- Metlakatla Indian Community, Alaska (pdf, 1 page) - This project is now complete.
- Smelterville, Idaho (pdf, 1 page) - This project is now complete.
- Rosalia, Washington (pdf, 1 page) - This project is now complete. You can view information about the project Rosalia's Visitors Resource and Interpretive Center's web site.
- Seattle, Washington (pdf, 1 page)
- Tacoma, Washington (pdf, 1 page)
For more information, visit the OUST USTfields web site.
NEED MORE INFORMATION ON LUST CLEAN UPS?
Additional information pertaining to cleaning up underground storage tank system releases can be found at EPA’s main web site maintained by OUST.
For future reference, use our shortcut address -- www.epa.gov/r10earth/ust.htm, which will take you to our main webpage.
In January 2002, President Bush signed into law the Small Business Liability Relief and Brownfields Revitalization Act ("Brownfields Law"), which expanded the EPA Brownfields program to include petroleum contamination. For the first time, low-risk petroleum sites are eligible for assessment and cleanup grant funding under the program, which allocates 25 percent of its funding strictly for petroleum brownfields cleanup and assessment. Prior to this enactment, petroleum sites were ineligible for Brownfields grants funding.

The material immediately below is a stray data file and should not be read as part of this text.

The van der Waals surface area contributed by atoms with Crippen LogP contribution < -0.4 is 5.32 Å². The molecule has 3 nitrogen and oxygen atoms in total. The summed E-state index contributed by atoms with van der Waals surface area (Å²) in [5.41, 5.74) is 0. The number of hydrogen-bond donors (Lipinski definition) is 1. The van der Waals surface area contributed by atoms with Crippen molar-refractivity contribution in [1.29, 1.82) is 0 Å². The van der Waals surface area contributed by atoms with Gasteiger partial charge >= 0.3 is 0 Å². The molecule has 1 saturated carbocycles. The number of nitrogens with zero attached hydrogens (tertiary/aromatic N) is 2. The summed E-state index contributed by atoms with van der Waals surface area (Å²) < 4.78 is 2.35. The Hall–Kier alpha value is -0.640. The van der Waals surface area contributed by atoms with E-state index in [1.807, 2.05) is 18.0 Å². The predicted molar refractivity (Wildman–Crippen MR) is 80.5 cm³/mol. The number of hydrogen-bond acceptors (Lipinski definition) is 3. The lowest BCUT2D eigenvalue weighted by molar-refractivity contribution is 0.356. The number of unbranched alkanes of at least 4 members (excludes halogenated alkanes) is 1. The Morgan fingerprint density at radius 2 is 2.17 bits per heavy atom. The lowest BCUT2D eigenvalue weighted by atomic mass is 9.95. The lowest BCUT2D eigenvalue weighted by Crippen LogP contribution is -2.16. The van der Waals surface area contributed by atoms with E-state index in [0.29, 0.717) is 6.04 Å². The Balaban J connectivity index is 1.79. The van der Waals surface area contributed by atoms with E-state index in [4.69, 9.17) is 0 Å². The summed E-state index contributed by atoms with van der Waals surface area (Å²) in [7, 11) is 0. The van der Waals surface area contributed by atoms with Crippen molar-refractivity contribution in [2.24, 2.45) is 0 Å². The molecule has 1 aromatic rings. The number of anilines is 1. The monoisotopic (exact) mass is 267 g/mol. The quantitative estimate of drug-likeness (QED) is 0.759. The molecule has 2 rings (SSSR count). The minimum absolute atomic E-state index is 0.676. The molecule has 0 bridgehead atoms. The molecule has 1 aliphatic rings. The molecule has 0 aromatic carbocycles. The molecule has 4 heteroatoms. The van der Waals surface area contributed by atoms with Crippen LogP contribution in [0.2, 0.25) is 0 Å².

In 2008, EPA awarded over $74 million in Brownfields grants to assess and clean up contaminated sites. Recipients included abandoned gas stations and industrial and retail properties that contain, or were perceived to contain, petroleum contamination. For more information, visit OUST's web site EPA Grants for Petroleum Brownfields Properties.
A number of entities, including states, tribes and local governments, are eligible to apply for Brownfields grants, which are awarded annually. For more information on the Brownfields program, visit the Brownfields web page.
Top of page